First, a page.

2. I like the way you ask this question, Mariam, by linking the stuff we’ve read to the idea that we’re currently writing our own stories/endings.

  3. Something that I’ve been thinking about is how central the issue of euthanasia is in the play. As readers who attempt to contextualize the situation in the 19th century, we assume that it is an issue because from a religious point of view, one could ask who gives both Mrs. Alving and Oswald the agency to take this decision.

    However, something interesting in the play is the fact that this issue does not come up until the very end. While Oswald does mention his chronic sickness — which we discussed is probably neurosyphilis — and mentions that his situation will deteriorate with time, he does not mention his desire to be euthanized once he reaches a vegetative state. It feels like this issue was not given enough room for debate in the play, in comparison to social image and gender roles (although the decision to euthanize could relate to what society would think…).

    I was wondering what people think about this issue in specific.

    • To clarify, what I meant to say is that Oswald mentioned his sickness before but doesn’t bring up euthanasia until much later.

    • I think you are absolutely right in that it isn’t touched on until the very end! And your analysis of it from a religious point of view makes sense considering Manders’s constant presence in the play, both physically and morally.

      One thing I can add is that the play’s discussion about euthanasia comes at a symbolic moment where they door is locked and no one can leave or come in, according to Oswald. There is a symbolic shutting-off of society that could potentially be related to the issue of social norms and taboos, and might explain why Oswald doesn’t bring the topic up.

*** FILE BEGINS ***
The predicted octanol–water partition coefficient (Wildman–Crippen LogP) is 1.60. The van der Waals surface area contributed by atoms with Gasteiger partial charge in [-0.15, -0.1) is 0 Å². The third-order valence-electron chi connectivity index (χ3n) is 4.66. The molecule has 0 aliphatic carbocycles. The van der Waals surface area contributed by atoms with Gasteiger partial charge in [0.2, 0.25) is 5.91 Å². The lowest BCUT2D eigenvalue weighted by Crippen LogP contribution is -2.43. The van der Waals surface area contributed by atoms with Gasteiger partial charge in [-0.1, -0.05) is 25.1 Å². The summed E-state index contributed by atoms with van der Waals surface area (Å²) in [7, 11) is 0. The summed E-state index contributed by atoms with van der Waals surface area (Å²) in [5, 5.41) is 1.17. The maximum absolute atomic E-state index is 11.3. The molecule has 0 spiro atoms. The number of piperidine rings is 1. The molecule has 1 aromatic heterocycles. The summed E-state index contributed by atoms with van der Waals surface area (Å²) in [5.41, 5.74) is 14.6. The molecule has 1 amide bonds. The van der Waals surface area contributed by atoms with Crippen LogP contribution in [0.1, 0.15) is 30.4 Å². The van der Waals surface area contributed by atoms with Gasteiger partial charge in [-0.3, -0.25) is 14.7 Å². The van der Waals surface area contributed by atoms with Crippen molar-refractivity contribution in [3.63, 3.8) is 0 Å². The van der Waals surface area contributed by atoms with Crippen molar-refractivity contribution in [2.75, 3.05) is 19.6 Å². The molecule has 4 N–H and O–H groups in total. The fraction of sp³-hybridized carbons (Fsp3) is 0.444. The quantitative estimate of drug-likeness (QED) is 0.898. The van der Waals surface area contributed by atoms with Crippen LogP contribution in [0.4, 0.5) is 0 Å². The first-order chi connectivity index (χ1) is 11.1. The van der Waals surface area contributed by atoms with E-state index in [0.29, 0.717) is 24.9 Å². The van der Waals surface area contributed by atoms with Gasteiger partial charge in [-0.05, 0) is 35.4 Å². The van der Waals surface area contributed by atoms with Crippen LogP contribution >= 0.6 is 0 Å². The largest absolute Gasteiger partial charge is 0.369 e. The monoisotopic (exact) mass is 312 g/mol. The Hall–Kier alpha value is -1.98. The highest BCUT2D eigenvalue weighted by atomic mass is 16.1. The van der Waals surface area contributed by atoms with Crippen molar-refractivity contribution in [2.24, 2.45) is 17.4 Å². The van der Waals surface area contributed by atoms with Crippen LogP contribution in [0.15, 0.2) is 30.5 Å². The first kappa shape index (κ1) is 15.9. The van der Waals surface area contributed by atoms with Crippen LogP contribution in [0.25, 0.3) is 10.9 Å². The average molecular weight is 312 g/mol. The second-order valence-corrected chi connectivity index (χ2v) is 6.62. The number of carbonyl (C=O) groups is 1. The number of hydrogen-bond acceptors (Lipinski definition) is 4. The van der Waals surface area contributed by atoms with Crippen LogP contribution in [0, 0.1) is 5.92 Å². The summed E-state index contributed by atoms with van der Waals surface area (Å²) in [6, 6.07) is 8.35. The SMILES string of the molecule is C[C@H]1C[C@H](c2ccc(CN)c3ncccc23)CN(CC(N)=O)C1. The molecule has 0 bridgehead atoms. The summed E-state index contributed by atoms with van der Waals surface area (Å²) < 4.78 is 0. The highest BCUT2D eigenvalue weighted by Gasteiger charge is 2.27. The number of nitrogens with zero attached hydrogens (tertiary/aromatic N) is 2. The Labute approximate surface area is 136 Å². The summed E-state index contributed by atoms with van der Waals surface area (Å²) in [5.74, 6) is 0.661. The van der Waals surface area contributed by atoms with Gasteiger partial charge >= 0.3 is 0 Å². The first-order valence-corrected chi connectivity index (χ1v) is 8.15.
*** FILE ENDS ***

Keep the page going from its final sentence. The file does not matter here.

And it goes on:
I do agree with you in that the problem is sidelined and seems like a tangent in relation to other problems.

  4. The issue of euthanasia is an interesting one in the context of Ghosts, as the audience never really finds out whether Mrs. Alving euthanized her own son or not. As Julian mentioned, the issue of euthanasia is linked to taboos, adding to the notion of social norms and values. Yet, I also think that perhaps the idea of euthanasia came up so briefly at the end so as to leave the audience thinking about what they would have done in this situation. After all, as Mariam mentioned, endings are often predictable, and ending in a cliffhanger-like situation is not uncommon.

  5. Just some food for thought:

    As I was looking up things about Ibsen, I stumbled across the interview with Richard Eyre, director of Ghosts at the BAM Harvey Theater. Eyre discussed the purpose of art. He argued that “there is something about art that actually is a way of putting yourself in the mind of the other” and he goes on to say that in successful plays all the characters become “the other.” If we view Ghosts under this lens where each character is “the other” then it seems that none of the characters fit the norm of the social group. I thought this was interesting because I have been thinking of Manders as representative of a lot of the social norms and Mrs. Alving as the unconventional one, but this new lens complicates the idea of social norms for me.

  6. Unrelated to the discussion, but here’s a link to the comedy video that I mentioned in class, No-No-No-Yes-No. Be warned, it’s very Canadian humour…